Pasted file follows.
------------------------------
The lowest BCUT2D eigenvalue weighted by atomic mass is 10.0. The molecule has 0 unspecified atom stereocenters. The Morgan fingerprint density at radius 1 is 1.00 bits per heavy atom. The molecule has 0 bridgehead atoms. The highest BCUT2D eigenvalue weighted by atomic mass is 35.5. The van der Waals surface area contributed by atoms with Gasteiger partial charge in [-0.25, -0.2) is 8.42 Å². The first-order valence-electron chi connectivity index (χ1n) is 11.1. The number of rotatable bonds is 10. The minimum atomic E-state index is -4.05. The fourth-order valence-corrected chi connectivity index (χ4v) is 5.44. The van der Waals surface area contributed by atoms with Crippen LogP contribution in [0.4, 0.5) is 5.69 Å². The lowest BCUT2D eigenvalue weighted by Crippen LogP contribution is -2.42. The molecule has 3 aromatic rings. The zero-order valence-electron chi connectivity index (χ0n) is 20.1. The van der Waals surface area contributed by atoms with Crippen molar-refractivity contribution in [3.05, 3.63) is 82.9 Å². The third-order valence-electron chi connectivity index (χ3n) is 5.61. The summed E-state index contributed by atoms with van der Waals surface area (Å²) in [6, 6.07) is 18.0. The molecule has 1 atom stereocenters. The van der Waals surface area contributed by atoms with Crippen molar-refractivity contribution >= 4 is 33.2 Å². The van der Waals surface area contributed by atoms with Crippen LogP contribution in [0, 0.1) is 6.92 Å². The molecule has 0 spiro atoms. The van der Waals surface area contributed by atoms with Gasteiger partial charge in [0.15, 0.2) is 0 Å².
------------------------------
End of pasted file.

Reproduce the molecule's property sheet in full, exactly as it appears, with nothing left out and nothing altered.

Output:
The lowest BCUT2D eigenvalue weighted by atomic mass is 10.0. The molecule has 0 unspecified atom stereocenters. The Morgan fingerprint density at radius 1 is 1.00 bits per heavy atom. The molecule has 0 bridgehead atoms. The highest BCUT2D eigenvalue weighted by atomic mass is 35.5. The van der Waals surface area contributed by atoms with Gasteiger partial charge in [-0.25, -0.2) is 8.42 Å². The first-order valence-electron chi connectivity index (χ1n) is 11.1. The number of rotatable bonds is 10. The minimum atomic E-state index is -4.05. The fourth-order valence-corrected chi connectivity index (χ4v) is 5.44. The van der Waals surface area contributed by atoms with Crippen LogP contribution in [0.4, 0.5) is 5.69 Å². The lowest BCUT2D eigenvalue weighted by Crippen LogP contribution is -2.42. The molecule has 3 aromatic rings. The zero-order valence-electron chi connectivity index (χ0n) is 20.1. The van der Waals surface area contributed by atoms with Crippen molar-refractivity contribution in [3.05, 3.63) is 82.9 Å². The third-order valence-electron chi connectivity index (χ3n) is 5.61. The summed E-state index contributed by atoms with van der Waals surface area (Å²) in [6, 6.07) is 18.0. The molecule has 1 atom stereocenters. The van der Waals surface area contributed by atoms with Crippen molar-refractivity contribution >= 4 is 33.2 Å². The van der Waals surface area contributed by atoms with Crippen LogP contribution in [0, 0.1) is 6.92 Å². The molecule has 0 spiro atoms. The van der Waals surface area contributed by atoms with Gasteiger partial charge in [0.15, 0.2) is 0 Å².